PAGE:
To qualify for a conventional or government-backed mortgage instead of a chattel mortgage, you must own the land your home sits on, the home must be permanently affixed to a foundation, and it must have at least 400 square feet of living space (600 for Fannie Mae’s conventional loan for manufactured homes).

Mobile homes built before June 15, 1976, will not qualify for a mortgage loan. A personal loan is about the only option.

You must also meet all other requirements set forth by the lender to qualify for a traditional mortgage. A mortgage calculator tool can help with this.

For some types of assets, a chattel mortgage may be a good option to consider. Take a look at the major differences.

Chattel Loan

Traditional Mortgage

For movable property only Includes the land and all attached structures
May have a lower interest rate than an unsecured personal loan Usually has a lower interest rate than a chattel mortgage
Shorter terms (e.g., 5 years) Longer terms (e.g., 15 years, 30 years)
Lower origination fees Higher loan fees
Shorter close time Longer close time
Lender holds the title, which is only given to the buyer when it is paid off Lender holds a lien on the property, not title

Pros and Cons of a Chattel Mortgage

A chattel mortgage is more expensive than a traditional mortgage, so anyone who can qualify for a traditional mortgage may wish to pursue that option first. It’s not all bad news for chattel mortgages, though, especially for other types of property where a chattel loan is desirable.

Pros

Cons

Lender only has a security interest in the movable property, not the land If you default on the loan, the lender can take your asset. Also, the lender owns the asset until the loan is paid off
Taxes may be lower on property titled as “chattel” rather than “real” property Higher-cost loan than a traditional mortgage
Possible faster close and lower loan fees than a standard mortgage Fewer consumer protections. Chattel loans are not covered by the Real Estate Settlement Procedures Act or CARES Act
Lower interest rate than a personal loan Higher interest rate than a traditional mortgage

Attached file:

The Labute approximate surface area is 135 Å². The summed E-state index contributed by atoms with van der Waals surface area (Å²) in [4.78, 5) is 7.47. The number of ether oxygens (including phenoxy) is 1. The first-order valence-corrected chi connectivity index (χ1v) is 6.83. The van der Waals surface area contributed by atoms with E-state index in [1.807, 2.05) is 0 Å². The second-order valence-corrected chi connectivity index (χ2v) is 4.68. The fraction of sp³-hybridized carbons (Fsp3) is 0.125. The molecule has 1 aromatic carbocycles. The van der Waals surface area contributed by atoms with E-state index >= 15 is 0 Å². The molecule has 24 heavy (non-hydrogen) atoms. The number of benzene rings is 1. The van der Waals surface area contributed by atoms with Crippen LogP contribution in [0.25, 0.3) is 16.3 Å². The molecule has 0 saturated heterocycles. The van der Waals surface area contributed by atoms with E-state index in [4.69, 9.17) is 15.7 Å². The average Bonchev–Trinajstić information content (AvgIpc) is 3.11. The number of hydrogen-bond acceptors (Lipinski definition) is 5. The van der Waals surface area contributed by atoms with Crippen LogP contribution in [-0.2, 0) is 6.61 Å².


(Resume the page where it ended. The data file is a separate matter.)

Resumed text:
Pays down more quickly than a traditional mortgage Shorter term may create higher payments
Interest paid is tax deductible Interest paid is also tax deductible with a traditional mortgage

Consumer Protection and Chattel Mortgages

Chattel mortgages on manufactured homes are a special concern to the Consumer Financial Protection Bureau because that type of housing:

•   Serves an important role in low-income housing

•   Is typically taken on by financially vulnerable people

•   Has fewer consumer protections

Manufactured home sellers often have an on-site lender where borrowers can walk away with a chattel loan the same day as the home purchase. In certain scenarios, though, better financing options might be available.

The Takeaway

Buying a manufactured home, a plane, or a dump truck? A chattel loan could be the answer. If, though, you are buying a manufactured home and own the land, a traditional mortgage makes more sense than a chattel mortgage.

Find answers to home financing questions at SoFi’s help center for mortgages.

3 Home Loan Tips

  1. Traditionally, mortgage lenders like to see a 20% down payment. But some lenders, such as SoFi, allow fixed rate mortgages with as little as 3% down for qualifying first-time homebuyers.
  2. Thinking of using a mortgage broker? That person will try to help you save money by finding the best loan offers you are eligible for. But if you deal directly with a mortgage lender, you won’t have to pay a mortgage broker’s commission, which is usually based on the mortgage amount.
  3. Generally, the lower your debt-to-income ratio, the better loan terms you’ll be offered. One way to improve your ratio is to increase your income (hello, side hustle!). Another way is to consolidate your debt and lower your monthly debt payments.

FAQ

Where can I get a chattel loan?

Lenders specializing in chattel or manufactured housing loans will offer this type of loan.

How much does a chattel mortgage cost?

The interest rate of a chattel mortgage could be up to 5 percentage points higher than that of a standard mortgage loan.

What happens at the end of a chattel mortgage?

When a chattel mortgage is paid off, the borrower receives legal title to the property or asset borrowed against. It’s also possible for landowners with permanently affixed manufactured homes to refinance into a traditional mortgage to end their chattel loans.

Is a chattel mortgage tax deductible?

A chattel mortgage qualifies for the same tax deductions that a traditional mortgage does. This includes a deduction on mortgage interest paid throughout the tax year.


Photo credit: iStock/MicroStockHub

SoFi Mortgages
Terms, conditions, and state restrictions apply. Not all products are available in all states. See SoFi.com/eligibility for more information.


SoFi Loan Products
SoFi loans are originated by SoFi Bank, N.A., NMLS #696891 (Member FDIC). For additional product-specific legal and licensing information, see SoFi.com/legal. Equal Housing Lender.


Financial Tips & Strategies: The tips provided on this website are of a general nature and do not take into account your specific objectives, financial situation, and needs. You should always consider their appropriateness given your own circumstances.